Having a loved one with dementia is tough. Having someone around who truly understands all sides of the effects of the decline in mental ability — for the afflicted, their family and caretakers — is absolutely necessary. At American House, we are proud to have someone who can help: Angie Kadowaki, our corporate life enrichment director and certified dementia practitioner.
Angie received her designation from the National Council of Certified Dementia Practitioners after meeting several qualifications: She had to have a college degree; a minimum of five years of experience in a health-related field; a minimum of three years of experience presenting in services or seminars to health care professionals; and have numerous hours in the field before she could qualify for the extensive training program.
Part of Angie’s training means she is now able to offer family members a game plan on how to visit their loved one and not feel so sad and how to share moments in time with them. She provides valuable insight on how to communicate with someone who has dementia, how to make them more comfortable and how to make the journey less painful for family members. If you have a loved one with dementia, you know it can be hard to know what to do and say.
Angie offers some tips for families coping with these issues:
“The best advice I would have for any family members is do what you need to do to enter their world,” Angie said. “Don’t expect them to become part of yours anymore. If you enter into their world, their reality, it’s so much easier for the family members and the person they love.”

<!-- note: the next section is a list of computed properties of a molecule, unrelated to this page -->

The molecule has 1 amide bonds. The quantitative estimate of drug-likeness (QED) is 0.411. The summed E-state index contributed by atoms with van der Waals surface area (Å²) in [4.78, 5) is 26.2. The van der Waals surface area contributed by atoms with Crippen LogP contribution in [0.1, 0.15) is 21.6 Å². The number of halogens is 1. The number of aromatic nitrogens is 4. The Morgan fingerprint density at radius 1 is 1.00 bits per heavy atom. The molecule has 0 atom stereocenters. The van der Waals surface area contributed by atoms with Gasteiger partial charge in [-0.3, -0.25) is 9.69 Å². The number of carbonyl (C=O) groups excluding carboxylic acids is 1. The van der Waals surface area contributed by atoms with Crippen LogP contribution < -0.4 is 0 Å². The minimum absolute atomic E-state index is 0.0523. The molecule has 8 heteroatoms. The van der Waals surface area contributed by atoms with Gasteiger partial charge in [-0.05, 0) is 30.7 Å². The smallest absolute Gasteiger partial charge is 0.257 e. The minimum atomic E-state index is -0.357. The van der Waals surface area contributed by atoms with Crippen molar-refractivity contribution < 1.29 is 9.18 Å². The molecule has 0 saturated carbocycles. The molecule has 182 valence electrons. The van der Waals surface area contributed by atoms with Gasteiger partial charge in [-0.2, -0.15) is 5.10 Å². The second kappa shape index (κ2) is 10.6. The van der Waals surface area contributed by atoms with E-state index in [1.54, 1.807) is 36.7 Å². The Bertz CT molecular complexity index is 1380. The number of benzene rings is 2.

This may seem a bit awkward at first, but you’ll soon catch on to the best ways to enter your loved one’s new world.
Says Angie: If your loved one says they are wearing a purple shirt when they are really wearing a blue shirt, don’t argue with them. Let it go. Trying to correct a loved one with dementia is lose-lose, she says.
“What have you gained by arguing over that?” she says. “You’ve created distrust.”
Angie said it helps to remember that family members are being invited on the loved one’s journey. Some key phrases to keep in mind:
- “I can’t fix this.”
- “I’m sorry it’s so painful.”
- “Let me help you along the way.”
In addition, Angie is now able to conduct seminars with American House staff about thoughtful ideas on how to address the needs of Alzheimer’s and dementia patients.
AMERICAN HOUSE UNDERSTANDS DEMENTIA
The American House Elmwood and Regent Street communities are official memory care communities, but Angie said training is offered throughout all American House communities for family members who have loved ones with dementia.
Anyone is welcome to call Angie at (248) 496-1791 with any questions regarding dementia.
To schedule a tour of any of our communities, call us at (248) 579-4422 or visit www.americanhouse.com.